Excavations at Must Farm, 50 kilometres north-west of Cambridge England, have unearthed the earliest examples of superfine textiles ever found in Britain – among the most finely-made Bronze Age fabrics ever discovered in Europe.
Finds include more than 100 fragments of textile, processed fibre and textile yarn – some of superfine quality, with some threads just 1/10 of a millimetre in diameter and some fabrics with 28 threads per centimetre, fine even by modern standards.
Most of the superfine textiles were made of linen, and hundreds of flax seeds have been found, some of which had been stored in containers. Timber fragments with delicate carpentry may be the remains of looms, and fired clay loom weights have been found.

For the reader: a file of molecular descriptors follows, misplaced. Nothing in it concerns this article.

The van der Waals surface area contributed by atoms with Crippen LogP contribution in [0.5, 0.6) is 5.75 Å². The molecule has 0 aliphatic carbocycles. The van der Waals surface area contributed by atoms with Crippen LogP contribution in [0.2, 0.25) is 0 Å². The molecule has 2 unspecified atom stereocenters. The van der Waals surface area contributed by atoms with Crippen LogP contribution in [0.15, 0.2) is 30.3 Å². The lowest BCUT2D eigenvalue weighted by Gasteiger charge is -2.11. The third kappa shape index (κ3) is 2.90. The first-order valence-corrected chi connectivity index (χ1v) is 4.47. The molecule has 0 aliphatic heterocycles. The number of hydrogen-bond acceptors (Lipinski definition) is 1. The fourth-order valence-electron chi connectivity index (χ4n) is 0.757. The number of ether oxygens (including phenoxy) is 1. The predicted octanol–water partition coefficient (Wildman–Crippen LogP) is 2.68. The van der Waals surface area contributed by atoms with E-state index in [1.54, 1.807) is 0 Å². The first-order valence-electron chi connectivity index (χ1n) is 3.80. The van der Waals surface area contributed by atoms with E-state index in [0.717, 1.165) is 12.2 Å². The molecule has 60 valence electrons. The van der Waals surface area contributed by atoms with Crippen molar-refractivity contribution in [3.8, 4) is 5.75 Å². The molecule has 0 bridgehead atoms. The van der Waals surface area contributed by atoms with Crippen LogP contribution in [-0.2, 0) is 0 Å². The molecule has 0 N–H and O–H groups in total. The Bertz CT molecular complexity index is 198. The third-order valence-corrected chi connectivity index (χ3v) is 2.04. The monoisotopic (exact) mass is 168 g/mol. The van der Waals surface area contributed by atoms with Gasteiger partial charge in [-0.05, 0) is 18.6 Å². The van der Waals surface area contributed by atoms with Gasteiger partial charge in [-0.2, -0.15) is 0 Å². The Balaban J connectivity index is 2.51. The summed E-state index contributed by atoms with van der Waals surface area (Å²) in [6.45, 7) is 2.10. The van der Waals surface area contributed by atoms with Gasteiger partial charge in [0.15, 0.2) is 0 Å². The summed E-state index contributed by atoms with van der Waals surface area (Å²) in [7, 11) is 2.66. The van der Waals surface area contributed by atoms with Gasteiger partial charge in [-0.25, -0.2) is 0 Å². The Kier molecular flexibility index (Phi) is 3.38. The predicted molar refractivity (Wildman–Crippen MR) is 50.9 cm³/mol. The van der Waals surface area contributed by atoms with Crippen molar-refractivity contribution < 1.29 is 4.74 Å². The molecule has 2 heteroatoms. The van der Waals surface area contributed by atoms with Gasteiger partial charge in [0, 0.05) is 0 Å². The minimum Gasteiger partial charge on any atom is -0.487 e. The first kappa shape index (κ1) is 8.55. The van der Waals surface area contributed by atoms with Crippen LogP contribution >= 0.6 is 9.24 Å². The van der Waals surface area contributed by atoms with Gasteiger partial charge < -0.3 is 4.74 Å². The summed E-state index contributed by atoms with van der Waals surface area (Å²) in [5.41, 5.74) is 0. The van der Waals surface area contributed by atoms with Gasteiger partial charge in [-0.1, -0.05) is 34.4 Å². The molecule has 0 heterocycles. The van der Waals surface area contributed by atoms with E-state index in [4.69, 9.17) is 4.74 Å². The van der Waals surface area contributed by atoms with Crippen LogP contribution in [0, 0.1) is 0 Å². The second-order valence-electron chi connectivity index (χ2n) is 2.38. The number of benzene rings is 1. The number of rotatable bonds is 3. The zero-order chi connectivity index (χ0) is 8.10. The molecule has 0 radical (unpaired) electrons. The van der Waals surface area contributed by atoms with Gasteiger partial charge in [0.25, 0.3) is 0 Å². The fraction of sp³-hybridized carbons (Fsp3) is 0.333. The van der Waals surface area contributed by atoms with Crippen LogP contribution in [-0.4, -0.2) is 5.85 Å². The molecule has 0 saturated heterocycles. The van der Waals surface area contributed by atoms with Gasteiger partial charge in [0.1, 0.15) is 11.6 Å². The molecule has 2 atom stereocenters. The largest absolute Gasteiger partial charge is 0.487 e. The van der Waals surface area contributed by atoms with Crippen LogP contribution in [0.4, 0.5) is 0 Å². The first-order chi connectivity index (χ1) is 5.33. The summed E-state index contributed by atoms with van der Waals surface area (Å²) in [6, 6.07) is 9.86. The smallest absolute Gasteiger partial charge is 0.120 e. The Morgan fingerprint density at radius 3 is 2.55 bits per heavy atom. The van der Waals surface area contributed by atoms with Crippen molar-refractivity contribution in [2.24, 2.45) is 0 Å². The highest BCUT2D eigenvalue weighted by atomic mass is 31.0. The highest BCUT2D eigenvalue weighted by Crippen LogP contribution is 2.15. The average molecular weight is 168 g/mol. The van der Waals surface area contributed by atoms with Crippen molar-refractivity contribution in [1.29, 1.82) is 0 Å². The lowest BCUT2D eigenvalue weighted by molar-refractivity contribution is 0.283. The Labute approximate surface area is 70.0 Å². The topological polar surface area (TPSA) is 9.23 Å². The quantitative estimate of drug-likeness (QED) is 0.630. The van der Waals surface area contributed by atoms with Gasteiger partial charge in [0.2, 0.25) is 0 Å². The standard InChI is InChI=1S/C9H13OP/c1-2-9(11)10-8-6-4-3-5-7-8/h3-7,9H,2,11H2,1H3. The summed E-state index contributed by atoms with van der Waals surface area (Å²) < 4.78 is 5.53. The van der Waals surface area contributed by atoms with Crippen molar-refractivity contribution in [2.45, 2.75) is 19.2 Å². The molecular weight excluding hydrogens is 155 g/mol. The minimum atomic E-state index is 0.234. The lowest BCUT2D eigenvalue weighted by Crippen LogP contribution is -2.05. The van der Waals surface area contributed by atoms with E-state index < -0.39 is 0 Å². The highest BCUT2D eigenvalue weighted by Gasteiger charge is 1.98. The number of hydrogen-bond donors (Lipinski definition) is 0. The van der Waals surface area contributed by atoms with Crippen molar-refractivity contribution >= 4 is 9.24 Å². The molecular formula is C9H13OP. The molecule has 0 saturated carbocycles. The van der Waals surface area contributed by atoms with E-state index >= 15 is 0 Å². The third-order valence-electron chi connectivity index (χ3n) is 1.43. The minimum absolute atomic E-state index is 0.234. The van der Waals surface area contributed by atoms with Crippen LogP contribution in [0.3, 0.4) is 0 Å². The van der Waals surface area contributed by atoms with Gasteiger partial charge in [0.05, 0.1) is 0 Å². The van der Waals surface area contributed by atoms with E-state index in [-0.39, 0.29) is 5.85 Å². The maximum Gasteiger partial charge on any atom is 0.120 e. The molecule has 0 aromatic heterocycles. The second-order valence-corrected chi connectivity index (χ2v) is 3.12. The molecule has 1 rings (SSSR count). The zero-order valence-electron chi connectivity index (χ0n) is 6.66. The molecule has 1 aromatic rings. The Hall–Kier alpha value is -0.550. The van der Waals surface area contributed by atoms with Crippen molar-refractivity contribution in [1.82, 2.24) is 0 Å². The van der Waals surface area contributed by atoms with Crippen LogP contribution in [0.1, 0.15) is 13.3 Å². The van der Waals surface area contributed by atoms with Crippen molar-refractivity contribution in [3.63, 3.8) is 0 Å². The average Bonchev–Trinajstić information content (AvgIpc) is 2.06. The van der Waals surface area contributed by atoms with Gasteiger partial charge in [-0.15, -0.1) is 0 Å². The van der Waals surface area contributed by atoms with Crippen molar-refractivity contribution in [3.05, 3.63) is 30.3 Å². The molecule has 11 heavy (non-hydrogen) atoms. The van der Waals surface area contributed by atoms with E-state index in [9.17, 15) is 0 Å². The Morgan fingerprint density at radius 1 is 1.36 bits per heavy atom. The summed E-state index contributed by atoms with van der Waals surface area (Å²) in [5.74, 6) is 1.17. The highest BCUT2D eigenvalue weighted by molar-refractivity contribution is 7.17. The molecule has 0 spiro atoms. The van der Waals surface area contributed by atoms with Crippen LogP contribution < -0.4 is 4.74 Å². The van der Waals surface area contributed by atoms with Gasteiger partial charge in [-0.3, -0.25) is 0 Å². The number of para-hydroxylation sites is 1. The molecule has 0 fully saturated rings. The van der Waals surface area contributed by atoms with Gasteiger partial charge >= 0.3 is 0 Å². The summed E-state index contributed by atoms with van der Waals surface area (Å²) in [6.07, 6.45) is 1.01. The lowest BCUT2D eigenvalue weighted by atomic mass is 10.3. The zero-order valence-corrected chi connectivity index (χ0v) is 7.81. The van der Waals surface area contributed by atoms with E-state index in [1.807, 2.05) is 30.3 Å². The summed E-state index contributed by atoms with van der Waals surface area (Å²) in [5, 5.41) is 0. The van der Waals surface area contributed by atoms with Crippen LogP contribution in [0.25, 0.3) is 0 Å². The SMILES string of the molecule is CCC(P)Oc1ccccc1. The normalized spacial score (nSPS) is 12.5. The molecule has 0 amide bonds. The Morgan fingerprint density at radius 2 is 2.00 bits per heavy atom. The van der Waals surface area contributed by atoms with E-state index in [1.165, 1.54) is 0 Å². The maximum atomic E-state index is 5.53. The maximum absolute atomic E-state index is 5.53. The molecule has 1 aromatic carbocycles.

Some of the fabrics had been folded, some in up to 10 layers. These may have been large garments, potentially up to 3 metres square – capes, cloaks, or drapes.